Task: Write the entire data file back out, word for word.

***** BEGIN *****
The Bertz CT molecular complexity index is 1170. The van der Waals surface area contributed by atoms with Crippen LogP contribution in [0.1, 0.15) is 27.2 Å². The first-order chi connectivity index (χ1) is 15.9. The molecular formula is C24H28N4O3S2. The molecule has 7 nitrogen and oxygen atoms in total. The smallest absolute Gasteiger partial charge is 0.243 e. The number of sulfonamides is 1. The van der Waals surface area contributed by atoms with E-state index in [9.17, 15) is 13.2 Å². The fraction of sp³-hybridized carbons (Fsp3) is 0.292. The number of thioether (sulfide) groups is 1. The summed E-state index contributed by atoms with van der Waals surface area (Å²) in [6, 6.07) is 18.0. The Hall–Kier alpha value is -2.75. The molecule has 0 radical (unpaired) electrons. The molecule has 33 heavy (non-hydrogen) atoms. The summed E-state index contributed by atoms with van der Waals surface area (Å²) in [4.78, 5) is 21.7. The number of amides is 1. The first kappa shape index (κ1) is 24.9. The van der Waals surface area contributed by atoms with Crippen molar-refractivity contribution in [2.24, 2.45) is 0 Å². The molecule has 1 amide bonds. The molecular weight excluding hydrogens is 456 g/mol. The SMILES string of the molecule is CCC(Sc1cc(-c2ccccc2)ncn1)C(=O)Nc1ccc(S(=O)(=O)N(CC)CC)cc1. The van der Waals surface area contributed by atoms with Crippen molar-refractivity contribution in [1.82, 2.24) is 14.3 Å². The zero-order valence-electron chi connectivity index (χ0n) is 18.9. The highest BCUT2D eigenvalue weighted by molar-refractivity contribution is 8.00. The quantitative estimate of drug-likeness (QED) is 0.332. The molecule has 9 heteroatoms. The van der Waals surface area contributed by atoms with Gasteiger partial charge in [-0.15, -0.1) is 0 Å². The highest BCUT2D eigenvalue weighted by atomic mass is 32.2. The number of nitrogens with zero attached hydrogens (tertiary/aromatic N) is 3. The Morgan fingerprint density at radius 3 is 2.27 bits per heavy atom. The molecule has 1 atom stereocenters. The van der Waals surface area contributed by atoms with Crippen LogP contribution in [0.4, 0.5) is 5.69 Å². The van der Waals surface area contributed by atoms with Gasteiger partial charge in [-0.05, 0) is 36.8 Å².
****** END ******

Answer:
The Bertz CT molecular complexity index is 1170. The van der Waals surface area contributed by atoms with Crippen LogP contribution in [0.1, 0.15) is 27.2 Å². The first-order chi connectivity index (χ1) is 15.9. The molecular formula is C24H28N4O3S2. The molecule has 7 nitrogen and oxygen atoms in total. The smallest absolute Gasteiger partial charge is 0.243 e. The number of sulfonamides is 1. The van der Waals surface area contributed by atoms with E-state index in [9.17, 15) is 13.2 Å². The fraction of sp³-hybridized carbons (Fsp3) is 0.292. The number of thioether (sulfide) groups is 1. The summed E-state index contributed by atoms with van der Waals surface area (Å²) in [6, 6.07) is 18.0. The Hall–Kier alpha value is -2.75. The molecule has 0 radical (unpaired) electrons. The molecule has 33 heavy (non-hydrogen) atoms. The summed E-state index contributed by atoms with van der Waals surface area (Å²) in [4.78, 5) is 21.7. The number of amides is 1. The first kappa shape index (κ1) is 24.9. The van der Waals surface area contributed by atoms with Crippen molar-refractivity contribution in [2.24, 2.45) is 0 Å². The molecule has 1 amide bonds. The molecular weight excluding hydrogens is 456 g/mol. The SMILES string of the molecule is CCC(Sc1cc(-c2ccccc2)ncn1)C(=O)Nc1ccc(S(=O)(=O)N(CC)CC)cc1. The van der Waals surface area contributed by atoms with Crippen molar-refractivity contribution in [1.82, 2.24) is 14.3 Å². The zero-order valence-electron chi connectivity index (χ0n) is 18.9. The highest BCUT2D eigenvalue weighted by molar-refractivity contribution is 8.00. The quantitative estimate of drug-likeness (QED) is 0.332. The molecule has 9 heteroatoms. The van der Waals surface area contributed by atoms with Gasteiger partial charge in [-0.15, -0.1) is 0 Å². The highest BCUT2D eigenvalue weighted by atomic mass is 32.2. The number of nitrogens with zero attached hydrogens (tertiary/aromatic N) is 3. The Morgan fingerprint density at radius 3 is 2.27 bits per heavy atom. The molecule has 1 atom stereocenters. The van der Waals surface area contributed by atoms with Crippen LogP contribution in [0.4, 0.5) is 5.69 Å². The van der Waals surface area contributed by atoms with Gasteiger partial charge in [-0.05, 0) is 36.8 Å².